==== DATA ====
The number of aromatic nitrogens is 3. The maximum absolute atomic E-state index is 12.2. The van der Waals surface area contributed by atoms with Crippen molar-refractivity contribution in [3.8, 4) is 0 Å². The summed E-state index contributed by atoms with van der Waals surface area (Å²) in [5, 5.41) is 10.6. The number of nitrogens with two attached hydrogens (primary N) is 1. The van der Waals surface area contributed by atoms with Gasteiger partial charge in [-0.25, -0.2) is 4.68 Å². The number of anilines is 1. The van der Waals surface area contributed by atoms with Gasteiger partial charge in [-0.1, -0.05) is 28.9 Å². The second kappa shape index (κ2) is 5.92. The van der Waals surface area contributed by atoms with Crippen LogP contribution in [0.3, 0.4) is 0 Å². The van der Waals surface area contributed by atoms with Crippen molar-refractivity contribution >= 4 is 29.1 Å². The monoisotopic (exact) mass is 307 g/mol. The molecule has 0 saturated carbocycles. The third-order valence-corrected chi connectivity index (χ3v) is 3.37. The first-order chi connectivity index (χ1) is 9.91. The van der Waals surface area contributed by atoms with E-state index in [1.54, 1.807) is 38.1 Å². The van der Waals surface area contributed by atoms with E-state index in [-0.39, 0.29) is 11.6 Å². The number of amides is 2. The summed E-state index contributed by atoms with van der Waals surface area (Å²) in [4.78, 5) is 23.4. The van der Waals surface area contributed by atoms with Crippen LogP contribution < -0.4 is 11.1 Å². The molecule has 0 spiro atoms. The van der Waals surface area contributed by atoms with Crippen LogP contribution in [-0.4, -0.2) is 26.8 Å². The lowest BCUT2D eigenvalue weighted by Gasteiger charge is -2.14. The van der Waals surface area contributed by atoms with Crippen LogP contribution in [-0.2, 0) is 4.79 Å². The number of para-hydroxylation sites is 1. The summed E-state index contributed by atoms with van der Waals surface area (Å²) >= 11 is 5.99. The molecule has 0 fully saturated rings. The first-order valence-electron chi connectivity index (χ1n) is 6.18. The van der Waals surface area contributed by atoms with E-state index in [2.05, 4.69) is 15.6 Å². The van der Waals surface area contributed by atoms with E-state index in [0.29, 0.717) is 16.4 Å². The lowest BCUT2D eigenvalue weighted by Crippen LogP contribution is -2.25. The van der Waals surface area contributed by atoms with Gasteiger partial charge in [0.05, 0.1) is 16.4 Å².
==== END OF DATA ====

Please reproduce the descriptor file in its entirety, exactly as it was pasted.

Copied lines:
The number of aromatic nitrogens is 3. The maximum absolute atomic E-state index is 12.2. The van der Waals surface area contributed by atoms with Crippen molar-refractivity contribution in [3.8, 4) is 0 Å². The summed E-state index contributed by atoms with van der Waals surface area (Å²) in [5, 5.41) is 10.6. The number of nitrogens with two attached hydrogens (primary N) is 1. The van der Waals surface area contributed by atoms with Gasteiger partial charge in [-0.25, -0.2) is 4.68 Å². The number of anilines is 1. The van der Waals surface area contributed by atoms with Gasteiger partial charge in [-0.1, -0.05) is 28.9 Å². The second kappa shape index (κ2) is 5.92. The van der Waals surface area contributed by atoms with Crippen LogP contribution in [0.3, 0.4) is 0 Å². The van der Waals surface area contributed by atoms with Crippen molar-refractivity contribution >= 4 is 29.1 Å². The monoisotopic (exact) mass is 307 g/mol. The molecule has 0 saturated carbocycles. The third-order valence-corrected chi connectivity index (χ3v) is 3.37. The first-order chi connectivity index (χ1) is 9.91. The van der Waals surface area contributed by atoms with E-state index in [1.54, 1.807) is 38.1 Å². The van der Waals surface area contributed by atoms with E-state index in [-0.39, 0.29) is 11.6 Å². The number of amides is 2. The summed E-state index contributed by atoms with van der Waals surface area (Å²) in [4.78, 5) is 23.4. The van der Waals surface area contributed by atoms with Crippen LogP contribution < -0.4 is 11.1 Å². The molecule has 0 spiro atoms. The van der Waals surface area contributed by atoms with Crippen LogP contribution in [-0.4, -0.2) is 26.8 Å². The lowest BCUT2D eigenvalue weighted by Gasteiger charge is -2.14. The van der Waals surface area contributed by atoms with Crippen LogP contribution in [-0.2, 0) is 4.79 Å². The number of para-hydroxylation sites is 1. The summed E-state index contributed by atoms with van der Waals surface area (Å²) >= 11 is 5.99. The molecule has 0 fully saturated rings. The first-order valence-electron chi connectivity index (χ1n) is 6.18. The van der Waals surface area contributed by atoms with E-state index in [2.05, 4.69) is 15.6 Å². The van der Waals surface area contributed by atoms with E-state index in [0.29, 0.717) is 16.4 Å². The lowest BCUT2D eigenvalue weighted by Crippen LogP contribution is -2.25. The van der Waals surface area contributed by atoms with Gasteiger partial charge in [0.05, 0.1) is 16.4 Å².